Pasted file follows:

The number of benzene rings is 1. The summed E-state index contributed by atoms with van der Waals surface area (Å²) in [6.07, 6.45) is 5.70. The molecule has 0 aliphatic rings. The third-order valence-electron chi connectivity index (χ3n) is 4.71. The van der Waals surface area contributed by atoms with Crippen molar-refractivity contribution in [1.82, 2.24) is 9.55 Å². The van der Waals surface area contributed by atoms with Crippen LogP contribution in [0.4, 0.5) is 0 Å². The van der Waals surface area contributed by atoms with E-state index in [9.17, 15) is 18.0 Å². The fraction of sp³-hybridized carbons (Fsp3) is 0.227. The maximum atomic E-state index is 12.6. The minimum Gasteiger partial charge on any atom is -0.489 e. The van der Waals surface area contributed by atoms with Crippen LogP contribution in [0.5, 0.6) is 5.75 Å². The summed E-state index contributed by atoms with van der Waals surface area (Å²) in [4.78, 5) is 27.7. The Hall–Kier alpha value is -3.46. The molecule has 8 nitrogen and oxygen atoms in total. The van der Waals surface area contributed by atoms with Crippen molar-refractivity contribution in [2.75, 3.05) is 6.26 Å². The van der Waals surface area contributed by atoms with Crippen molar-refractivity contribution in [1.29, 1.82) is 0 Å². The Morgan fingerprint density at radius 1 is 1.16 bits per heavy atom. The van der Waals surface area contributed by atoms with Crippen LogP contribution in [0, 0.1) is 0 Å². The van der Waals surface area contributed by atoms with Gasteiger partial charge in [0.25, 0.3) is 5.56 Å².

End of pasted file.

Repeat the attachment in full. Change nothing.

The number of benzene rings is 1. The summed E-state index contributed by atoms with van der Waals surface area (Å²) in [6.07, 6.45) is 5.70. The molecule has 0 aliphatic rings. The third-order valence-electron chi connectivity index (χ3n) is 4.71. The van der Waals surface area contributed by atoms with Crippen molar-refractivity contribution in [1.82, 2.24) is 9.55 Å². The van der Waals surface area contributed by atoms with Crippen LogP contribution in [0.4, 0.5) is 0 Å². The van der Waals surface area contributed by atoms with E-state index in [9.17, 15) is 18.0 Å². The fraction of sp³-hybridized carbons (Fsp3) is 0.227. The maximum atomic E-state index is 12.6. The minimum Gasteiger partial charge on any atom is -0.489 e. The van der Waals surface area contributed by atoms with Crippen LogP contribution in [0.5, 0.6) is 5.75 Å². The summed E-state index contributed by atoms with van der Waals surface area (Å²) in [4.78, 5) is 27.7. The Hall–Kier alpha value is -3.46. The molecule has 8 nitrogen and oxygen atoms in total. The van der Waals surface area contributed by atoms with Crippen molar-refractivity contribution in [2.75, 3.05) is 6.26 Å². The van der Waals surface area contributed by atoms with Crippen molar-refractivity contribution in [1.29, 1.82) is 0 Å². The Morgan fingerprint density at radius 1 is 1.16 bits per heavy atom. The van der Waals surface area contributed by atoms with Crippen LogP contribution in [0, 0.1) is 0 Å². The van der Waals surface area contributed by atoms with Gasteiger partial charge in [0.25, 0.3) is 5.56 Å².